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The secret to writing great web copy

Whether you’re writing an informational page, a sales email, a social media update, or anything else on the web, a few simple tweaks in the way you construct your sentences and use language can make all the difference. This post provides some essential tips on how you can make your writing more persuasive and guide your readers into performing specific actions.

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Keep it short

Unless you’re writing for SEO, you want your text to be as short as possible. People have short attention spans and will typically stay on a page for just a few seconds. You want to get across the essential information clearly and succinctly.

This is especially true for emails, which people tend to scan quickly. Whilst fantastic for reaching people on a personal level, emails compete for attention much more than other forms of web communication, so you have to attract attention with an intriguing subject line or you’re probably going to be ignored altogether.

Use calls to action, particularly at the beginning and the end

Always make it clear to your reader what you want them to do, whether it’s ‘Take advantage of our amazing offer’ or ‘Order today and get 20% off’. The strongest web copy starts and ends with clear calls to action (verbs and commands), so engage your reader from the start and follow up with them at the end.

Your writing should always finish by encouraging an action, whether it’s to click through to more information or an order process, or sign up for emails, or simply to get in touch. Make sure your reader is never lost or confused about what to do next.

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Limit your readers’ options

Be careful not to pull your readers in too many different directions otherwise they may not realise what they are expected to do. Keep links to a minimum, and avoid external links altogether on sales pages and emails where possible. Decide on a consistent message, and stick with it.

Don’t repeat yourself

If you’re writing articles or sales copy, avoid copying and pasting information available on your other pages. As well as potentially creating duplicate content issues, you don’t want your visitors to feel like they’re reading the same information over and over again.

Repetition not only takes up valuable space on the page, but also dilutes your message and stands in the way of your visitors reaching (and performing) your call to action.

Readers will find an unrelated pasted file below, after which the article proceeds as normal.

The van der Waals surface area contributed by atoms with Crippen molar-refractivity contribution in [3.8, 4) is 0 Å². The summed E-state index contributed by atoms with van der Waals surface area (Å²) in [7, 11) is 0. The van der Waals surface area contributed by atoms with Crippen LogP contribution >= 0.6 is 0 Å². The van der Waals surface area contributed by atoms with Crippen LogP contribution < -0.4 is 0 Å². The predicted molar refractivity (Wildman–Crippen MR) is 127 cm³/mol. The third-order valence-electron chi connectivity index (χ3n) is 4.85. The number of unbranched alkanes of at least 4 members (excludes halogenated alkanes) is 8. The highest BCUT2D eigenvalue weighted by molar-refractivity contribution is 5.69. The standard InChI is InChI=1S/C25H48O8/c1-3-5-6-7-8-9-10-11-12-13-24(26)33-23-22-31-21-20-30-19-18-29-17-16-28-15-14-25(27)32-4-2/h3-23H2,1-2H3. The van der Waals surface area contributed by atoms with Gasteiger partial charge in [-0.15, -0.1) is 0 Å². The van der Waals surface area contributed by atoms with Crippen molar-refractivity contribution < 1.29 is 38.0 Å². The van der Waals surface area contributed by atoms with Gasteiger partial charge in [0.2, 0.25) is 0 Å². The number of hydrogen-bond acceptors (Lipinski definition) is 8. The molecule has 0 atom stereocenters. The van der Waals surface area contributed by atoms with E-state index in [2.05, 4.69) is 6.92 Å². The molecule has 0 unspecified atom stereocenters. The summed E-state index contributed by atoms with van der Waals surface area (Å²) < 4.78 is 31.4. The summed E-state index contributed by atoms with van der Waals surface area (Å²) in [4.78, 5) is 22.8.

Use active sentences and address your reader directly

As well as involving your reader directly using calls to action, talk to them! Avoid saying ‘Our customers save 50%’, say ‘You save 50%’ for a much stronger message. Rather than saying ‘Awesome Product has a great offer on it, a saving of 50%’, try ‘Save 50% when you buy Awesome Product!’

Be intriguing

The best sales emails don’t give too much information away, and it’s a difficult balance to get right. Too much information and your reader is potentially turned off without even seeing your actual sales page. Too little information and your email risks looking like spam or confusing the recipient.

Be interesting – John Lewis recently ran a good mini campaign which had the headline ‘You know when you’ve found the one’, which is a nice example of a headline which is intriguing but doesn’t make any ridiculous claims (exaggerated headlines again run the risk of seeming like spam or disappointing the reader by not living up to their expectations).

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Use key selling points

Writing about a discount or offer? Convey urgency by directly describing it as ‘limited time only’. Avoid using dates and specifics unless it’s for one day only or you’re sending out a reminder that it ‘expires today’. With emails especially, people will often think, ‘Oh I’ll have a think and come back to it later’; you need to encourage them to act at the time or they will forget about it altogether.

If you’re offering a special bonus, it’s a one-off offer, or only a limited number of items are available (especially at a limited price), you also need to get that across.

What are your tips for writing great copy? Let us know in the comments!

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